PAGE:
A visit to the Niger Delta region of Nigeria shows that majority of the people especially the youth are unemployed. Years of oil spills have made the soil unfit for any agricultural activity. Their streams and wells are polluted and the people have no access to basic necessities of life because their leaders have enriched themselves with the money. In the 1990s, abject poverty and destruction of the environment forced the people of Ogoniland in Nigeria to demand a say in Shell operations but the Abacha regime repulsed them and had Ken Sarowiwa and executed. According to available data, Abacha stole $4 billion of Nigeria’s oil money and stashed it in several secret bank accounts in Switzerland, Britain, Luxemburg, Jersey Island and Liechtenstein.

 

Every effort to get the Nigeria government to develop the oil rich areas fell on death ears until the unemployed youth took up arms against the government and oil companies, kidnapping foreign oil workers and demanding ransom and disrupting oil production. Eventually, the companies had to reduce their output by 25% in 2007-8. These disruptions affected supply of oil in the world market forcing the price to skyrocket to $140 a barrel in the summer of 2008.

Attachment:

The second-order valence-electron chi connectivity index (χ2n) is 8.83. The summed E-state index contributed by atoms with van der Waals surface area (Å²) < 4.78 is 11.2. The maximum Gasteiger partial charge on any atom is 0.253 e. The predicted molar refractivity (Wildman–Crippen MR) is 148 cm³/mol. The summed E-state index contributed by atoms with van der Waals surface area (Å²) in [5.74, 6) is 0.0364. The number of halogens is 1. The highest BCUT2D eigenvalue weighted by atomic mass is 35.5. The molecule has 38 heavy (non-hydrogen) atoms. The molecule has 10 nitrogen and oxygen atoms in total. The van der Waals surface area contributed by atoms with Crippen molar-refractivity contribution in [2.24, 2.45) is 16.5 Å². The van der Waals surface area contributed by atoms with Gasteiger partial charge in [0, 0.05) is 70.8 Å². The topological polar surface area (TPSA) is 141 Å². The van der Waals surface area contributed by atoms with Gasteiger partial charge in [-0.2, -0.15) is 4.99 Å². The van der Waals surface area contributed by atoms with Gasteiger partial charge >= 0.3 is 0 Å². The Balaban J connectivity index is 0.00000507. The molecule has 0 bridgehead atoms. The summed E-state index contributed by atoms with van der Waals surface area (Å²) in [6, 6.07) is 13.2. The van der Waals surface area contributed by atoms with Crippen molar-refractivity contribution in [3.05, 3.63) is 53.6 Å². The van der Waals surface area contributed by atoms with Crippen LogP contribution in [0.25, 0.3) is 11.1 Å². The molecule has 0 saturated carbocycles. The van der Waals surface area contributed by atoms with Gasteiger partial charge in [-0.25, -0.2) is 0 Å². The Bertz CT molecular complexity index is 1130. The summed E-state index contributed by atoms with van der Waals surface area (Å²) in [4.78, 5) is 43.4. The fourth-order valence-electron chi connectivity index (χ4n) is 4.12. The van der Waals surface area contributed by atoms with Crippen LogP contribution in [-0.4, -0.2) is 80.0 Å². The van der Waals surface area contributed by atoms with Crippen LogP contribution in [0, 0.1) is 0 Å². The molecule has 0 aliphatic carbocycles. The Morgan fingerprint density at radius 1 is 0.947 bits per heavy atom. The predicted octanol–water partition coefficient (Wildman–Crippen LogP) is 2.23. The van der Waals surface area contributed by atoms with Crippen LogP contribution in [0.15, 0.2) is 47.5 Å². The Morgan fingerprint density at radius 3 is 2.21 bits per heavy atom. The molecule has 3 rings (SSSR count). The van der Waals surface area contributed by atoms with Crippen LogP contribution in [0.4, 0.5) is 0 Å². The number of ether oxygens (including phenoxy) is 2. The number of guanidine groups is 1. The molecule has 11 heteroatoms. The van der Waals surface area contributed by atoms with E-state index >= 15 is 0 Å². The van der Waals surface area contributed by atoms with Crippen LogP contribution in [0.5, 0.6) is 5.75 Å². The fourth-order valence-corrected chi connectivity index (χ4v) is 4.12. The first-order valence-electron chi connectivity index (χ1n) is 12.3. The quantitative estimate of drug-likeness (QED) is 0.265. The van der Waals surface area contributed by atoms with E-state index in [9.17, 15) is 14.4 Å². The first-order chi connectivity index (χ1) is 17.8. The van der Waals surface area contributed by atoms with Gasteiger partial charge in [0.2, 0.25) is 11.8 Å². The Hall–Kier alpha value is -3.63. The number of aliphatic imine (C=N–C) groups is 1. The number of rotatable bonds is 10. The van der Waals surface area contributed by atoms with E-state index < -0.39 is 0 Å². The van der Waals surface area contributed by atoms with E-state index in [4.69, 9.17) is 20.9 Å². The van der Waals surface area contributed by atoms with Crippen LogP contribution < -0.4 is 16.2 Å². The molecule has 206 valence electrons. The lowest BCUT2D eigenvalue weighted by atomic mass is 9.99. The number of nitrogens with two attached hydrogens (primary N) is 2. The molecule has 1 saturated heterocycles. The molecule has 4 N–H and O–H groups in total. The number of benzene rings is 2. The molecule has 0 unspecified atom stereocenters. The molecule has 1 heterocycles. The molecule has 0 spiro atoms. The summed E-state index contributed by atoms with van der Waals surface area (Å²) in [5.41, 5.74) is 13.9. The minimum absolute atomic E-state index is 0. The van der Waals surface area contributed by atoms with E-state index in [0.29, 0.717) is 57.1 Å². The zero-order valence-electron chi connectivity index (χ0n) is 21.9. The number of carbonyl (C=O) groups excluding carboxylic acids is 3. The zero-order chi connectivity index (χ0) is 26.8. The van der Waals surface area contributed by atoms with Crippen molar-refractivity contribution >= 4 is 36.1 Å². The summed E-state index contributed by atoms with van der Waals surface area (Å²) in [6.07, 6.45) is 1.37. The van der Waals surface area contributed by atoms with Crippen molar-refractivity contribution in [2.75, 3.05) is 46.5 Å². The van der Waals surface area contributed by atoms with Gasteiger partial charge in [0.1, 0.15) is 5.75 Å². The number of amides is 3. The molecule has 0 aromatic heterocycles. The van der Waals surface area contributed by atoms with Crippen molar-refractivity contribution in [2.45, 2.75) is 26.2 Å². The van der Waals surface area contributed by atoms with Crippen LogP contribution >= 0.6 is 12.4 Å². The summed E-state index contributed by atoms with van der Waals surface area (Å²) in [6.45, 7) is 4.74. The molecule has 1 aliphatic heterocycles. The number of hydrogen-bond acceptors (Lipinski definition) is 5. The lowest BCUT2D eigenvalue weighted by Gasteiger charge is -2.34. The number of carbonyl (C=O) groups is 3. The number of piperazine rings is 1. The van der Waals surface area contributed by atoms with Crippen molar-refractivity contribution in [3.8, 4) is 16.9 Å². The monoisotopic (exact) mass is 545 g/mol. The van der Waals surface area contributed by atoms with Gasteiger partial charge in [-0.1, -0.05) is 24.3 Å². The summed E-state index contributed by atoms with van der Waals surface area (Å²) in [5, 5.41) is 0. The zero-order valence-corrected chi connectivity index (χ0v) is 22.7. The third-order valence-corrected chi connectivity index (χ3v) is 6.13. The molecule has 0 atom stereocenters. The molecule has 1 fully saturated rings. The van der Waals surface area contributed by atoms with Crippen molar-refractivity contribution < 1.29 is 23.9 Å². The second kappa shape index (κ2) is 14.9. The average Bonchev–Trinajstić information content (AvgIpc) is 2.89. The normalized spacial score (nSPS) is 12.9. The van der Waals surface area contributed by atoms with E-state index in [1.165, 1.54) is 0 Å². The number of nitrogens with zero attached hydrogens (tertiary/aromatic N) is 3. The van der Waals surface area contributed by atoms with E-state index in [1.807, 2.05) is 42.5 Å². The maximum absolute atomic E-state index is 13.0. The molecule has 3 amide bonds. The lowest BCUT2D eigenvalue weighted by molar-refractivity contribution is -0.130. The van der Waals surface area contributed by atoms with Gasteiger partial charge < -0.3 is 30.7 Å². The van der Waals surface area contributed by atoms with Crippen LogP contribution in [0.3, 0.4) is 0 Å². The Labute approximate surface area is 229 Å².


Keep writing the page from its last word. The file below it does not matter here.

In South Africa, Jacob Zuma is still battling it out for his part in the multi-billion arms deal in South Africa in 2001. In 2006, former president of Malawi Bakili Muluzi was arrested for pocketing $12m donated to his country by foreign governments. Former Zambian president Frederick Chiluba was arrested and charged with 11 counts of stealing money meant for the Zambia’s development.

 

In Equatorial Guinea where oil export has earned the country billions of dollars, the 600,000 people living in the country continue to live in poverty while Teodoro Obiang Nguema and his cronies continue to siphon the oil revenue with no accountability. Guinea has large deposits of gold diamond, iron, nickel and uranium yet poverty is so severe that the country was ranked among the top 1% of most corrupt countries in Africa and 160th out of 177 in the UN’s Development scale. Gabon and Angola are no different.